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Autism: The Cost of Working

09 Apr

It often happens this way. I have been very anxious for the past week, due to appointments that I had earlier in the week. While I should be able to find a sense of calm now that those appointments are over, instead I struggle from the burnout of having experienced them in the first place.

I am glad that I went – especially for the first one – as these are appointments that are there to put supports in place for the future. One for my son, and the other for myself. These are things that I want… I think… but that doesn’t lessen the exhaustion that I feel now having come through them.

Motivation this week has been a real struggle. While I am still walking with my son, reading my Bible, practicing my Spanish and keyboard, writing my blog, journal… in short, completing my daily routine, I am also having a really hard time getting through even this.

So when I consider the one appointment – the one that was there to get me support to help find employment – I wonder if I will be able to follow through. The thing is, while I am grateful to have been accepted into the program, I have not actually had much trouble in finding work. I could go back to my old job, if it came to that.

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The trouble is that while I can find work, make it through the interview, even do the work well – what I can’t do is keep it up. I get so anxious when I am working, and my energy is extremely low to begin with, that I burn out too fast. It doesn’t take me a year, or several years, or even full time work (let alone overtime) to reach the burnout stage.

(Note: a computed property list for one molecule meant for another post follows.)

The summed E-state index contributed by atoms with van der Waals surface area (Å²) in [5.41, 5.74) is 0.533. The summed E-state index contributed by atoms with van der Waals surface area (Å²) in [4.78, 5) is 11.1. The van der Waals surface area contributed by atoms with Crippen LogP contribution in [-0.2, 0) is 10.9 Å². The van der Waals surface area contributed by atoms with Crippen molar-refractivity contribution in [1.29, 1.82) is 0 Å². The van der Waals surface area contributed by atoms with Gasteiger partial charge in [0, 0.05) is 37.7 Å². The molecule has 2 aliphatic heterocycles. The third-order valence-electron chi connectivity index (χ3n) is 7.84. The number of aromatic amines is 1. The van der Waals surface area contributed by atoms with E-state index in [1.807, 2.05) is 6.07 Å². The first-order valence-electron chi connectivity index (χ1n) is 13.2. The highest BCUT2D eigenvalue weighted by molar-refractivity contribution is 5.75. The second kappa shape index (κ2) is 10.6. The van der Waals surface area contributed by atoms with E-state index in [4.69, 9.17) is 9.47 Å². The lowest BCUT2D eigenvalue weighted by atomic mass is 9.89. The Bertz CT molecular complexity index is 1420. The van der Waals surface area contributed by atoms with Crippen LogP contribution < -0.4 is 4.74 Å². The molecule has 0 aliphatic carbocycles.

Depending on whether I am working alone, or with other people (and how many other people), whether the routine/schedule is the same day to day, or I am on shift work, whether it is a physically or even mentally demanding job, I will burn out within a week to a few months. I always do.

And if they do find me a job that seems like a good fit for me, and then I become so anxious or so exhausted (or both as is usual) that I can’t keep going… well, each failure becomes harder on me than the one before. I am just not sure I can do it again – especially so soon.

Then there are the issues around disability – for I did qualify for disability, but as it is federal rather than provincial, the rules are quite different. For one thing, the payments are about 2/3rds of what I would have gotten on provincial disability (which I disqualified for since my husband works – really this shouldn’t be considered on the same level as income assistance or welfare – people shouldn’t be punished for being disabled.)

Even though I get so much less on federal disability, I am also not allowed to earn even close to the same amount of income above the disability before getting cut off. Now I am not saying that I would rather be on disability than work, but with these rules in place, in order to come to a more financially secure place in my life, I would have to work quite a bit just to break even. It isn’t like I could start small, and work on my tolerance, for even a small amount of work would cost me my disability.

I am sure that I am not expressing this well.

My fear, that has come out of this appointment, is that they will find me work – but that it won’t help. I will be burned out, falling apart, and severely anxious (as I have always ended up when working) and have nothing to show for it – and after all of that effort and pain, I will fail anyway.

I am thinking that, for now at least, I should really just stay home and work towards healing. But how do I tell people that?

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